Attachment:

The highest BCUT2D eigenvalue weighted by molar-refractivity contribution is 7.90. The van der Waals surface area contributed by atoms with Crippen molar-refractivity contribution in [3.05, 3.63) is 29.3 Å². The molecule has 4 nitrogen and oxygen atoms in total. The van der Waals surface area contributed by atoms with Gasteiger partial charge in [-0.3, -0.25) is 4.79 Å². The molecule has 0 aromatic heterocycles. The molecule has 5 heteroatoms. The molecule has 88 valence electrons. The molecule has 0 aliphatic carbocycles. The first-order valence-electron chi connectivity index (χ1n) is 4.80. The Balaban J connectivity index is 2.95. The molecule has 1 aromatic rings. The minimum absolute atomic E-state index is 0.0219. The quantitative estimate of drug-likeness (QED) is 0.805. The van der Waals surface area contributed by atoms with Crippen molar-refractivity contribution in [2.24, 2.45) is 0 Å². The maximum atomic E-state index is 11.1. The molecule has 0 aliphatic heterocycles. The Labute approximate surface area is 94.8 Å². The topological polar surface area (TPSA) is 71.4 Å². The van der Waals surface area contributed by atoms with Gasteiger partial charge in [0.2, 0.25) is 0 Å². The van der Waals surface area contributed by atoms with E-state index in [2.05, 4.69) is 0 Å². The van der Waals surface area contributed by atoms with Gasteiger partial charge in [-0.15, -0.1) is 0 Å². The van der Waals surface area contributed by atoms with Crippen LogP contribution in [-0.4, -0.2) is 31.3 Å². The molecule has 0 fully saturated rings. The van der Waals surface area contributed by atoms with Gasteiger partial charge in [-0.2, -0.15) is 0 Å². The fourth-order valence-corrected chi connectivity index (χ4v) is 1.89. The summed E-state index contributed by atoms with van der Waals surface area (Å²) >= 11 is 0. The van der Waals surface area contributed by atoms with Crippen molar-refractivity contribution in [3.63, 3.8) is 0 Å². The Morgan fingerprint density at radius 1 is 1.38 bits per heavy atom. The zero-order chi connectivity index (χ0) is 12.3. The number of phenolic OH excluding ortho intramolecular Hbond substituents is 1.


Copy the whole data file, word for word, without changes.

The highest BCUT2D eigenvalue weighted by molar-refractivity contribution is 7.90. The van der Waals surface area contributed by atoms with Crippen molar-refractivity contribution in [3.05, 3.63) is 29.3 Å². The molecule has 4 nitrogen and oxygen atoms in total. The van der Waals surface area contributed by atoms with Gasteiger partial charge in [-0.3, -0.25) is 4.79 Å². The molecule has 0 aromatic heterocycles. The molecule has 5 heteroatoms. The molecule has 88 valence electrons. The molecule has 0 aliphatic carbocycles. The first-order valence-electron chi connectivity index (χ1n) is 4.80. The Balaban J connectivity index is 2.95. The molecule has 1 aromatic rings. The minimum absolute atomic E-state index is 0.0219. The quantitative estimate of drug-likeness (QED) is 0.805. The van der Waals surface area contributed by atoms with Crippen molar-refractivity contribution in [2.24, 2.45) is 0 Å². The maximum atomic E-state index is 11.1. The molecule has 0 aliphatic heterocycles. The Labute approximate surface area is 94.8 Å². The topological polar surface area (TPSA) is 71.4 Å². The van der Waals surface area contributed by atoms with Gasteiger partial charge in [0.2, 0.25) is 0 Å². The van der Waals surface area contributed by atoms with E-state index in [2.05, 4.69) is 0 Å². The van der Waals surface area contributed by atoms with Gasteiger partial charge in [-0.15, -0.1) is 0 Å². The van der Waals surface area contributed by atoms with Crippen LogP contribution in [-0.4, -0.2) is 31.3 Å². The molecule has 0 fully saturated rings. The van der Waals surface area contributed by atoms with Gasteiger partial charge in [-0.2, -0.15) is 0 Å². The fourth-order valence-corrected chi connectivity index (χ4v) is 1.89. The summed E-state index contributed by atoms with van der Waals surface area (Å²) >= 11 is 0. The van der Waals surface area contributed by atoms with Crippen molar-refractivity contribution in [3.63, 3.8) is 0 Å². The Morgan fingerprint density at radius 1 is 1.38 bits per heavy atom. The zero-order chi connectivity index (χ0) is 12.3. The number of phenolic OH excluding ortho intramolecular Hbond substituents is 1.